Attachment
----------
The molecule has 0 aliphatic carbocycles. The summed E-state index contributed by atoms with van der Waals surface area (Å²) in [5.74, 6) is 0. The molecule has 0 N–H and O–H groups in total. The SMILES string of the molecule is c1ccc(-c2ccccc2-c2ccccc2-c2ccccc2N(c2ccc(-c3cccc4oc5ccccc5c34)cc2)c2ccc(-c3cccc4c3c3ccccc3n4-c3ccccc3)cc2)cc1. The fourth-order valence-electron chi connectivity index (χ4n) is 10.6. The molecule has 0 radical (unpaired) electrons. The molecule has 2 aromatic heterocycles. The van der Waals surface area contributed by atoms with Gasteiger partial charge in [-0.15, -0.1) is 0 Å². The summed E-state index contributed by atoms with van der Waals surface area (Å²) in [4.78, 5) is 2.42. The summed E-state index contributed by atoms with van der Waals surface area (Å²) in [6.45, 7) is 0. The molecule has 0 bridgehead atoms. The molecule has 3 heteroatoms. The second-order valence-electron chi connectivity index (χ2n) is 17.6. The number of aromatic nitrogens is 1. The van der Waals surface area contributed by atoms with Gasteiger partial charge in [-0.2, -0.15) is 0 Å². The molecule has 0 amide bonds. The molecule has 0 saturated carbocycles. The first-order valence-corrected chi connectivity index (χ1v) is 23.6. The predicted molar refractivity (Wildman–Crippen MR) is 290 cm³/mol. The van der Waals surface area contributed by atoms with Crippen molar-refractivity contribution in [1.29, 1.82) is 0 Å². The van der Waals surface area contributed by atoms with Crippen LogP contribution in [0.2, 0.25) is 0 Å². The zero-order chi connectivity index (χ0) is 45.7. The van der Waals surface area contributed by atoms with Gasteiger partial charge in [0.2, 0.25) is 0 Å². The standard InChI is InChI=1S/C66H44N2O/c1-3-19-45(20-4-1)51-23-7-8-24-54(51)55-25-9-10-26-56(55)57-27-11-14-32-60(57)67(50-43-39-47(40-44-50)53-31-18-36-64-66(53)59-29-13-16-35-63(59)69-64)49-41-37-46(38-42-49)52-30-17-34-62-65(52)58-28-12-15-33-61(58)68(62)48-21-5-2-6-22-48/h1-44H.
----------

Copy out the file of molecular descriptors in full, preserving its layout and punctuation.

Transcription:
The molecule has 0 aliphatic carbocycles. The summed E-state index contributed by atoms with van der Waals surface area (Å²) in [5.74, 6) is 0. The molecule has 0 N–H and O–H groups in total. The SMILES string of the molecule is c1ccc(-c2ccccc2-c2ccccc2-c2ccccc2N(c2ccc(-c3cccc4oc5ccccc5c34)cc2)c2ccc(-c3cccc4c3c3ccccc3n4-c3ccccc3)cc2)cc1. The fourth-order valence-electron chi connectivity index (χ4n) is 10.6. The molecule has 0 radical (unpaired) electrons. The molecule has 2 aromatic heterocycles. The van der Waals surface area contributed by atoms with Gasteiger partial charge in [-0.15, -0.1) is 0 Å². The summed E-state index contributed by atoms with van der Waals surface area (Å²) in [4.78, 5) is 2.42. The summed E-state index contributed by atoms with van der Waals surface area (Å²) in [6.45, 7) is 0. The molecule has 0 bridgehead atoms. The molecule has 3 heteroatoms. The second-order valence-electron chi connectivity index (χ2n) is 17.6. The number of aromatic nitrogens is 1. The van der Waals surface area contributed by atoms with Gasteiger partial charge in [-0.2, -0.15) is 0 Å². The molecule has 0 amide bonds. The molecule has 0 saturated carbocycles. The first-order valence-corrected chi connectivity index (χ1v) is 23.6. The predicted molar refractivity (Wildman–Crippen MR) is 290 cm³/mol. The van der Waals surface area contributed by atoms with Crippen molar-refractivity contribution in [1.29, 1.82) is 0 Å². The van der Waals surface area contributed by atoms with Crippen LogP contribution in [0.2, 0.25) is 0 Å². The zero-order chi connectivity index (χ0) is 45.7. The van der Waals surface area contributed by atoms with Gasteiger partial charge in [0.2, 0.25) is 0 Å². The standard InChI is InChI=1S/C66H44N2O/c1-3-19-45(20-4-1)51-23-7-8-24-54(51)55-25-9-10-26-56(55)57-27-11-14-32-60(57)67(50-43-39-47(40-44-50)53-31-18-36-64-66(53)59-29-13-16-35-63(59)69-64)49-41-37-46(38-42-49)52-30-17-34-62-65(52)58-28-12-15-33-61(58)68(62)48-21-5-2-6-22-48/h1-44H.